To start with, the road narrowed right down before we even left St Mary’s. Right at the beginning, three large logging trucks came through. The road was just wider than a single lane, maybe 1 1/2 times, but definitely not two passing lanes.
I had to dart off the road to let the logging trucks pass on by. Hmm… I could tell I needed to keep my wits about me!.
Watching ever so closely, and treating every corner like there was a big truck coming around, I carefully navigated our way through. We didn’t meet any more trucks after the first three, so really it was not that bad. Unfortunately, the places where we wanted to take photos we were unable to stop. So this photo gives no idea really.
Once we got about half way, the road widened out and became nowhere near as scary.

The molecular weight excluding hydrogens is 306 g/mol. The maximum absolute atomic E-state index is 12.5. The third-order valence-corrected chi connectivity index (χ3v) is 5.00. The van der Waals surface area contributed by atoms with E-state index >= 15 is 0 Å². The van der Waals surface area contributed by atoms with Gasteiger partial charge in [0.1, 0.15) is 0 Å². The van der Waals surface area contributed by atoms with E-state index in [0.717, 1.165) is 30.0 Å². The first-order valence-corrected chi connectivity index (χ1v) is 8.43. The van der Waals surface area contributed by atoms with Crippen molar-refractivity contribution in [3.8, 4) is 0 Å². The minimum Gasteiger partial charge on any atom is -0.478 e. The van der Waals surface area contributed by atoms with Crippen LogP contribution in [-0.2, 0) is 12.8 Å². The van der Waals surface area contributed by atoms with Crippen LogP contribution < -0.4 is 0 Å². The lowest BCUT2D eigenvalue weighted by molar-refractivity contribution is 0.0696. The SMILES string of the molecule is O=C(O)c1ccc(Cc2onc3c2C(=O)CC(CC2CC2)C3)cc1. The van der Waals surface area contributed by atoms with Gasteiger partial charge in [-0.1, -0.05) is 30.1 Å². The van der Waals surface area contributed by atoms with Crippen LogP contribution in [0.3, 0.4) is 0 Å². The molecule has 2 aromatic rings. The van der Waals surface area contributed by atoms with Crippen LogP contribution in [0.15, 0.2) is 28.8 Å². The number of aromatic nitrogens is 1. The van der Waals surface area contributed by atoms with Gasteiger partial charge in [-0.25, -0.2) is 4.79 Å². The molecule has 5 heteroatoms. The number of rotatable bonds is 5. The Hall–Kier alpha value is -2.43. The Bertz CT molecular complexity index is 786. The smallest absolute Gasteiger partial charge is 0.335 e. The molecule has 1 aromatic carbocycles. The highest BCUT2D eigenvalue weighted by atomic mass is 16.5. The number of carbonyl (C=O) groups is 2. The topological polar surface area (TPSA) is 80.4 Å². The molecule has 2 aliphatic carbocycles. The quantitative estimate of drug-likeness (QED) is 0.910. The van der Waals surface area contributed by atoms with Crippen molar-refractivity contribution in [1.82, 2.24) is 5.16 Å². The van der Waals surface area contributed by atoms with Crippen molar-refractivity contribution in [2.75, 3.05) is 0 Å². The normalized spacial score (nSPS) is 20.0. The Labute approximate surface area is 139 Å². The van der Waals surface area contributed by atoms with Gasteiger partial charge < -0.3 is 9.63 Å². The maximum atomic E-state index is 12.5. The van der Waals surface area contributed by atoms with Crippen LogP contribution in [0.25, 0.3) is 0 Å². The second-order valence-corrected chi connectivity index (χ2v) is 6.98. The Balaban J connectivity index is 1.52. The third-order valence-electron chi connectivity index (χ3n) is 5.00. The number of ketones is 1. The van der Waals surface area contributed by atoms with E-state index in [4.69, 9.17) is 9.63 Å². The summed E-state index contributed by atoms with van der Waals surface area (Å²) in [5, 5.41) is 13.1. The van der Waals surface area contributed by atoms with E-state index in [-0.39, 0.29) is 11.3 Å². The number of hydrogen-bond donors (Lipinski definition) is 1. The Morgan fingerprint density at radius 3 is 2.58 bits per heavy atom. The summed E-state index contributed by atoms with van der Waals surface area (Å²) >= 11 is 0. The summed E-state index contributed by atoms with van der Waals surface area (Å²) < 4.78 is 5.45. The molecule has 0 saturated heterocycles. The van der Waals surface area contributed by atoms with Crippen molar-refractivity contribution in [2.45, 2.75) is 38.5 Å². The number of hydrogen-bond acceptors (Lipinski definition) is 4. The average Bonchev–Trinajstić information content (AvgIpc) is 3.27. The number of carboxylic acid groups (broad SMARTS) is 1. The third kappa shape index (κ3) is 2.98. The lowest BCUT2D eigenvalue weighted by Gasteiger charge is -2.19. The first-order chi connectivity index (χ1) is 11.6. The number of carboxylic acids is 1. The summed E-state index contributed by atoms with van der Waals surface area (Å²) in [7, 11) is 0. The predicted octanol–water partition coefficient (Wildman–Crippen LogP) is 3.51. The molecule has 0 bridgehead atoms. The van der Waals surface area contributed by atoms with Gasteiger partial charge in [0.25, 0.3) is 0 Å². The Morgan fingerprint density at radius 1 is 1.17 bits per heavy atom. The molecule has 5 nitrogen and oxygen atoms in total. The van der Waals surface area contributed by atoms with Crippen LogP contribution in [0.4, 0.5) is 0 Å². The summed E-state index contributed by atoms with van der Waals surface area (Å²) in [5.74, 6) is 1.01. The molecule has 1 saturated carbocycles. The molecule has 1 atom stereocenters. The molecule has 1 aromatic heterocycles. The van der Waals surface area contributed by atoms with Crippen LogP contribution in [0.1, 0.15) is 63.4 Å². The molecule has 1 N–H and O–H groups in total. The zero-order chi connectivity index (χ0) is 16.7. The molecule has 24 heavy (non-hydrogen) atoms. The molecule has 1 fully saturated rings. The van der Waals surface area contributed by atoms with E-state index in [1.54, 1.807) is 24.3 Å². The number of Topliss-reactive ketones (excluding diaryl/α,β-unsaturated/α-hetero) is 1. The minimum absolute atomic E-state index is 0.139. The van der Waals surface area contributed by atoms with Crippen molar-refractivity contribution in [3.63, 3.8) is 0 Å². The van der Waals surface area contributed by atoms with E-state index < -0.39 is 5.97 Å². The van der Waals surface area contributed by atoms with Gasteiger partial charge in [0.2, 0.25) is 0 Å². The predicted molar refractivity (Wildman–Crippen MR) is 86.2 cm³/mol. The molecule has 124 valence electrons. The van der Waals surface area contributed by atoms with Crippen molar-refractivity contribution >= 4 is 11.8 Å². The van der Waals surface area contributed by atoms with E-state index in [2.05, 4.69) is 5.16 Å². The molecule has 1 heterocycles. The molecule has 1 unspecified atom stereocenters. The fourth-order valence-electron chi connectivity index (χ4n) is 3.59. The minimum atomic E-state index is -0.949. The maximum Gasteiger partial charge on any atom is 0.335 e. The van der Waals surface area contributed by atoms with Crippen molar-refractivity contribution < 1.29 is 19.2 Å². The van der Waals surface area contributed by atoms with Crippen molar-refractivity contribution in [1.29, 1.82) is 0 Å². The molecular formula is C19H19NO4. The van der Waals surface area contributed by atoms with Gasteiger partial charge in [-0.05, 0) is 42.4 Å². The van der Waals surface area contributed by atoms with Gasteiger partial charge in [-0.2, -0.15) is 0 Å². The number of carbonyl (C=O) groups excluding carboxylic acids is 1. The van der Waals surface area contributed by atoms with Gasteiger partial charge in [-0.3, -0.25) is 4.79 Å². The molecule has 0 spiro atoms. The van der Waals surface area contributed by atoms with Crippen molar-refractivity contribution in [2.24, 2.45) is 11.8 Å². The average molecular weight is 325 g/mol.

Our original intentional was to return home via a different route, but instead a decision was made to return the same way we had come.
There are a number of lovely little towns along the way and we decided to take a bit more time to check them all out.
This meant we had to go back up the Elephant’s Pass. It was funny though, on the way back up it didn’t seem anywhere near as scary… maybe we were just more used to it.
Christchurch, St Mary’s, Tasmania
We had seen this almost hidden church on our way through to Bicheno. Just a few kilometres out of St Mary’s, it sat sad and forlorn, and all alone.
Built in 1867, Christchurch was now no longer in use. I opened the door and found it really dark on the inside, so I’m surprised how well the photo came out.
Everything was still in place as if it was used regularly, except for all the bird poo that was over everything!